Poems of Meng Jiao
Happiness with educated men, staying at Scholar Li's small hill pavilion by the pond
Lamp goes out. Conversation continues.
In the distance, our host's courtyard stone steps.
Willow branches and fading stars in the dawn.
Orchid leaves glistening with dew.
Rocky hill smiles on our dark gathering.
Still pond lets us drift with its flow.
As I get to know these tranquil men,
I give up chanting and strive to be one of them.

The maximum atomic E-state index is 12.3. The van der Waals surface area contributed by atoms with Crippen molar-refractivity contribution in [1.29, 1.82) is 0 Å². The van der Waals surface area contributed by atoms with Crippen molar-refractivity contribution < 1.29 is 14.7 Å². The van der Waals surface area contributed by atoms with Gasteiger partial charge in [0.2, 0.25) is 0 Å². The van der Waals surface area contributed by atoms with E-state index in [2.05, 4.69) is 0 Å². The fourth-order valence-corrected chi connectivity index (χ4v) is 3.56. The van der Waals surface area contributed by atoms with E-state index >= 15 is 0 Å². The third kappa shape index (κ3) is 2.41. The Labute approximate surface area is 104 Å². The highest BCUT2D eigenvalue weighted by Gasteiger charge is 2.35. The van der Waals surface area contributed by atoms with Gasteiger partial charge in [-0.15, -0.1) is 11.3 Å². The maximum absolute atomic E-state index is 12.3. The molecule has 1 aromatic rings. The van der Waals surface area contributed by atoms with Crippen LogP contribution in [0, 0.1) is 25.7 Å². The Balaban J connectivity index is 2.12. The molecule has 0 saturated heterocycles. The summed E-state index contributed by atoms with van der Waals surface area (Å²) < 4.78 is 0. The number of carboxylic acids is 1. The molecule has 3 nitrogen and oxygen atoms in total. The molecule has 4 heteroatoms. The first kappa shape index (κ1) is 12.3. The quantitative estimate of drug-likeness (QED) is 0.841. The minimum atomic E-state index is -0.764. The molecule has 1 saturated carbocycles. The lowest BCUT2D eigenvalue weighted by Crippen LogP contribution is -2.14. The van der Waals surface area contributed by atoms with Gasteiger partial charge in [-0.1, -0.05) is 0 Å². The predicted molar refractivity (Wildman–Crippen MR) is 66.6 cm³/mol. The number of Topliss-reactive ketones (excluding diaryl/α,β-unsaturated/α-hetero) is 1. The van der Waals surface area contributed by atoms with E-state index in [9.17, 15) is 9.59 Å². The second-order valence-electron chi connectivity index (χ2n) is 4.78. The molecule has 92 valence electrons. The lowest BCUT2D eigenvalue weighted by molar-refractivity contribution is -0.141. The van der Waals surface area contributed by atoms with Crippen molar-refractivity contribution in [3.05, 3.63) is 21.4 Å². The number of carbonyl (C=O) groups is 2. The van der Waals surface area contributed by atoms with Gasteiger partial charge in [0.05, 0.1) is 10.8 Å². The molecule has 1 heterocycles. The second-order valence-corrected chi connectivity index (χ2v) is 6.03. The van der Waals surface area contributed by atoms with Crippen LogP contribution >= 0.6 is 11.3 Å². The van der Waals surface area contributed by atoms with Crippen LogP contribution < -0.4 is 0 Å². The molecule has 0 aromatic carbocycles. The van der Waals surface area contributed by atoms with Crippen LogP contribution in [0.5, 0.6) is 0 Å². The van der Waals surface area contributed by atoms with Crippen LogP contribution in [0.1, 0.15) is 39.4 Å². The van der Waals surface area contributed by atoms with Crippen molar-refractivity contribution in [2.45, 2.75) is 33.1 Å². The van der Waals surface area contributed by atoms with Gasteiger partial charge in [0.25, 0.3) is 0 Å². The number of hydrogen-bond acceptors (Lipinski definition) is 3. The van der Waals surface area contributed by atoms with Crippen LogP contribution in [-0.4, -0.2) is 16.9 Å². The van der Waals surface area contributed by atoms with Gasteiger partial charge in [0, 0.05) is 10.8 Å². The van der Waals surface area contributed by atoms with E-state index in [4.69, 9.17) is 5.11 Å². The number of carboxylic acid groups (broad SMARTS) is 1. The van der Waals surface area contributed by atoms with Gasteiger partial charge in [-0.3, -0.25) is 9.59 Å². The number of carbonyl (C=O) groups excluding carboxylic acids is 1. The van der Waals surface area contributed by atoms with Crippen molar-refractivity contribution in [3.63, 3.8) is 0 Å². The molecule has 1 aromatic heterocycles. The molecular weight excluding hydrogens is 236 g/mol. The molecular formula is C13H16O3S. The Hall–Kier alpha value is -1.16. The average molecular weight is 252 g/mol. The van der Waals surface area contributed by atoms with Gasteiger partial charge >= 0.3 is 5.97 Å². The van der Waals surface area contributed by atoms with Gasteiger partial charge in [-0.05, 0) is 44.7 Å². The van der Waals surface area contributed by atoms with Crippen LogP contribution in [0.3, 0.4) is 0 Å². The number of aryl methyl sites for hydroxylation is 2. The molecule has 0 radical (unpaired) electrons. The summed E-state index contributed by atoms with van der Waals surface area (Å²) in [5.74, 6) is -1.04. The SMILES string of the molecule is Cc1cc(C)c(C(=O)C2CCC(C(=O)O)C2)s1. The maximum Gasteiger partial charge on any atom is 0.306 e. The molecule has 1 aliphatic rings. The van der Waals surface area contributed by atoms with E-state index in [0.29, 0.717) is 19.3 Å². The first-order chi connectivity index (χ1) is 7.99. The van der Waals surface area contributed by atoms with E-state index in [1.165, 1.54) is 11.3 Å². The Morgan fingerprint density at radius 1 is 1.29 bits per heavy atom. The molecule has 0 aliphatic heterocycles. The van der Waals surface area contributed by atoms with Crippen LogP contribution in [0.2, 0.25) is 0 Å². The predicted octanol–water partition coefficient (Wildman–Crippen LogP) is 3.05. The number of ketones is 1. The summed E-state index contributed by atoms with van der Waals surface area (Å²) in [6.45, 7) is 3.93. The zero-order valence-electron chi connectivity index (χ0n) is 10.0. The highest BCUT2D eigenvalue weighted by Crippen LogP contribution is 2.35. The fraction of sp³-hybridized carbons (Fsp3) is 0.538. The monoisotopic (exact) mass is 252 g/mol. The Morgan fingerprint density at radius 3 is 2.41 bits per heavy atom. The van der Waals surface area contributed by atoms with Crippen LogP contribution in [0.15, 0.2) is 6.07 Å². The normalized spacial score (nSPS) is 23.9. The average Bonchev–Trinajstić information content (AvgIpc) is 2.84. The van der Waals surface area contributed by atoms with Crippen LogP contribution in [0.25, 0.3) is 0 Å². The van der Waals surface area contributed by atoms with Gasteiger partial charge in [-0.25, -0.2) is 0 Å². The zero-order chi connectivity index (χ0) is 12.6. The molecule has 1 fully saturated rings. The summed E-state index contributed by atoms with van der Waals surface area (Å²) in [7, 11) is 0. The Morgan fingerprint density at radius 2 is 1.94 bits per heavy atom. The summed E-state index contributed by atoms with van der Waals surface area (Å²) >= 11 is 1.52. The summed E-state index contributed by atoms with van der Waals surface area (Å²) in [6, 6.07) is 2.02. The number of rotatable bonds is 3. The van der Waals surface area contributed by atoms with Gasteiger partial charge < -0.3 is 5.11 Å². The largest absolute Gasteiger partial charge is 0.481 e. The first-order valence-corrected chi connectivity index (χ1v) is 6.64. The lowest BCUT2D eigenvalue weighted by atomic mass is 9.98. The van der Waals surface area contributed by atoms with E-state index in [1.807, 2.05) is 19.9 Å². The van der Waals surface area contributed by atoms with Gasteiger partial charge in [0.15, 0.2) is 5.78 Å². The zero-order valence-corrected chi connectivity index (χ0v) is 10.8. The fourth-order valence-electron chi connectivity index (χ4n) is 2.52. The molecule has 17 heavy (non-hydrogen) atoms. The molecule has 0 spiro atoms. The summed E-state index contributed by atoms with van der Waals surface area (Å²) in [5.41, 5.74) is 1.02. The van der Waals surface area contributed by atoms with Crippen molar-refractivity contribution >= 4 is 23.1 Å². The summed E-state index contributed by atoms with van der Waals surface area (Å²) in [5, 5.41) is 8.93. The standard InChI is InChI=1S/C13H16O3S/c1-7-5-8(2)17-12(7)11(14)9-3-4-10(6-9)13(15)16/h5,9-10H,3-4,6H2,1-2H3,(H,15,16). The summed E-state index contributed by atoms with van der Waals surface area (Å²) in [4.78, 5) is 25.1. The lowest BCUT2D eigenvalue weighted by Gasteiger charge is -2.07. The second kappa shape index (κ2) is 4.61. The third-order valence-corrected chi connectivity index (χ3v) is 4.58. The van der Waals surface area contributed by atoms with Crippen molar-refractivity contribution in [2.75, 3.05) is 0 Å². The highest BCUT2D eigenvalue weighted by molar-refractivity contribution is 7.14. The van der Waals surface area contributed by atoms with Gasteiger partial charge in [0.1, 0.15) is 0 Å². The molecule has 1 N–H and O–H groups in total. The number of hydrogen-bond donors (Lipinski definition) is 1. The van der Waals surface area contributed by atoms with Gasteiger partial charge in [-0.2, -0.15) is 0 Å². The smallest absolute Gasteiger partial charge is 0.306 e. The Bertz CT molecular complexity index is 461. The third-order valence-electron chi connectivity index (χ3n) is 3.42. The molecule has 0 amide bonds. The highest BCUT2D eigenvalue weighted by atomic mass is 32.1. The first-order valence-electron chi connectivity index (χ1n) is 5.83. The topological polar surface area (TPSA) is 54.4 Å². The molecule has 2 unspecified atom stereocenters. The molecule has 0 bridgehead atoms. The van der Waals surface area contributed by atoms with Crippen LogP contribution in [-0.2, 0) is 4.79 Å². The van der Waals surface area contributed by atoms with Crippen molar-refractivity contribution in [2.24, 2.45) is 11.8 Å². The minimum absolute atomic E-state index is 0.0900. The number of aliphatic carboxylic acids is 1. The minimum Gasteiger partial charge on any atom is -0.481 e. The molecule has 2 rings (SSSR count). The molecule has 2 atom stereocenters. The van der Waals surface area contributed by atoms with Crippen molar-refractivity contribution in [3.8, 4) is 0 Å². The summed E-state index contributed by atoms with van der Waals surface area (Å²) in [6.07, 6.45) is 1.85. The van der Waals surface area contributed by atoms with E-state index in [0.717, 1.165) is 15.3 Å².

Meng Jiao describes his companions as 清净子, those purified of defiling illusion. But I don't think he is here with Buddhist monks. In the title, he calls them 长文上人, "men who have long been upon the way of culture." The final line, 逸唱颇难俦, breaks into "flee from chanting (poetry)" and "very difficult companion." But in Chinese, most nouns are also verbs. As are most adjectives. In fact, almost everything is a verb. Walter Benjamin would approve of this, I'm sure. So we have "very difficult to companion" which places them, in Meng Jiao's mind, above him as he strive upwards.